Will Bowling, who lives in Oneida, Kentucky, says he’s safe but is concerned for family and friends
ONEIDA, Ky. (WTVQ) – Clay County is just one of the counties in Central and Eastern Kentucky experiencing extreme damage after heavy rains turned into flooding Thursday night, with more expected on Friday.
According to the National Weather Service, the area got more than seven inches of rainfall.
ABC 36 spoke with Will Bowling, who’s lived his whole life in Oneida along Goose Creek, part of the South Fork of the Kentucky River.
He says his area is without power right now, saying the community has experienced several water main breaks.
He considers himself lucky living on the creek, saying the flash-flooding in the area has been much worse.
“It really has been the flash-flooding around the smaller tributaries. A lot of landslides and rock slides into the roads and around people’s houses,” said Bowling.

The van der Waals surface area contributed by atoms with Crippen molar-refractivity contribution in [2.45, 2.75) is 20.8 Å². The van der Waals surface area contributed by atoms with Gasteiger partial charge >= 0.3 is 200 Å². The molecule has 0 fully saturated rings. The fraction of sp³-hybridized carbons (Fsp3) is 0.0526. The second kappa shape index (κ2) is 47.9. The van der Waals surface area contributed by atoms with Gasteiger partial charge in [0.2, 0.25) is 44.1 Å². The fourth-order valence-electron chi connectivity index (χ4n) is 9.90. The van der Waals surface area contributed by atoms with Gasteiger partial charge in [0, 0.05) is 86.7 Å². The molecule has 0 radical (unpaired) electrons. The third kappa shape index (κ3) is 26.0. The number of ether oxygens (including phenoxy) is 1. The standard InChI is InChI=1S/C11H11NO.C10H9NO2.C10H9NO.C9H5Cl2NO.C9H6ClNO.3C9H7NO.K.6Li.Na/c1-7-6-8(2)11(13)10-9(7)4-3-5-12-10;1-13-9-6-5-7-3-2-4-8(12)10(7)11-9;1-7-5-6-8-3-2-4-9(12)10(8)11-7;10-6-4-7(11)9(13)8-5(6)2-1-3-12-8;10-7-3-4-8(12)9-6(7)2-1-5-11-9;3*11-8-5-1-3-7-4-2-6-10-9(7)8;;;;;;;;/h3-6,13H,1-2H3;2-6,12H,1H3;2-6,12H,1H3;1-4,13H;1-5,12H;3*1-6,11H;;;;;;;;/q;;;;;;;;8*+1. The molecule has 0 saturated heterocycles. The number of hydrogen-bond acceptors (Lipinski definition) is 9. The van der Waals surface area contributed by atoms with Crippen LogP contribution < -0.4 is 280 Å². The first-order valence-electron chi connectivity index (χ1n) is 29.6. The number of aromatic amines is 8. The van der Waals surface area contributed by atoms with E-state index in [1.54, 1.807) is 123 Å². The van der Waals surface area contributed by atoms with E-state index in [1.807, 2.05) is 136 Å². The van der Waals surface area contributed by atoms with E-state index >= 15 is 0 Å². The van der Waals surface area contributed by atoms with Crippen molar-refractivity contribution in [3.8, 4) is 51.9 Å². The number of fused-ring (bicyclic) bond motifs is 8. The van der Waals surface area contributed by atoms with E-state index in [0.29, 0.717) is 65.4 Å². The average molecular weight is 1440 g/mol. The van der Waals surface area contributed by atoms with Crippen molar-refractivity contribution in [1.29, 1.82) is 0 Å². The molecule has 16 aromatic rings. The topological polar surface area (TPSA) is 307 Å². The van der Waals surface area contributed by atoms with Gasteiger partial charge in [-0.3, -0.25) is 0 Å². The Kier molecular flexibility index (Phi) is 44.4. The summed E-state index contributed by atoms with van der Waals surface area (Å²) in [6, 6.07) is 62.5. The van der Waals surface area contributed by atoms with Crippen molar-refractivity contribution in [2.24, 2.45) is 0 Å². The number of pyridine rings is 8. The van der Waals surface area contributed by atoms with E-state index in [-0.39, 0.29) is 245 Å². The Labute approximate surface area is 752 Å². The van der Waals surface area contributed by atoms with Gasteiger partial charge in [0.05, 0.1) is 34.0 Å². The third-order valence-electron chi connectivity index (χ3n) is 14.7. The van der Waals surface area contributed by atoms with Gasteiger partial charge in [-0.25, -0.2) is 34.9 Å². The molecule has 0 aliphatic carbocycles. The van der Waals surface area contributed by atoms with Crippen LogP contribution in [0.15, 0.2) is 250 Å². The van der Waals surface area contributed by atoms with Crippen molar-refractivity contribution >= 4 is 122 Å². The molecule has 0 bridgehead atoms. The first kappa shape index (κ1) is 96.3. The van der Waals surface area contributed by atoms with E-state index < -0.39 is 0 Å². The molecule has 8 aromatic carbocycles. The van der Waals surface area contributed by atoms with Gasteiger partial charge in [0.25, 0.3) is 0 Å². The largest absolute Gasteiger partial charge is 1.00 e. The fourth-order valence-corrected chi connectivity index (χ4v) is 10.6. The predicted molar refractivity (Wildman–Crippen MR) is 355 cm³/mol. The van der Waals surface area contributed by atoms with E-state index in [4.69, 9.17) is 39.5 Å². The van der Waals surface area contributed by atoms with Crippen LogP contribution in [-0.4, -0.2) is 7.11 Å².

From his front window, he’s been able to witness water rescues. He said he and his family are safe but blocked in their house by landslides. He says the first thing he did when he woke up this morning is reach out to close friends and family in the area to make sure they were safe.
“We started reaching out to folks around and making sure they were alright. We do have a lot of friends who’ve had some damage from this,” said Bowling.
He says he’s reminded of the area’s flooding in 2021, but before that, the community hadn’t seen devastating floods like these since the 1960s.
“If you remember not 18 months ago, in early 2021, there were a lot of folks in this community who lost homes…I anticipate that’s probably going to be an issue this time around as well,” said Bowling.
He says he’s most concerned about the people in his community who are still in harm’s way, and how the community will recover after the water recedes.
“It will be a long road to recovery and it’ll take a while to come back to where we were before all this happened,” said Bowling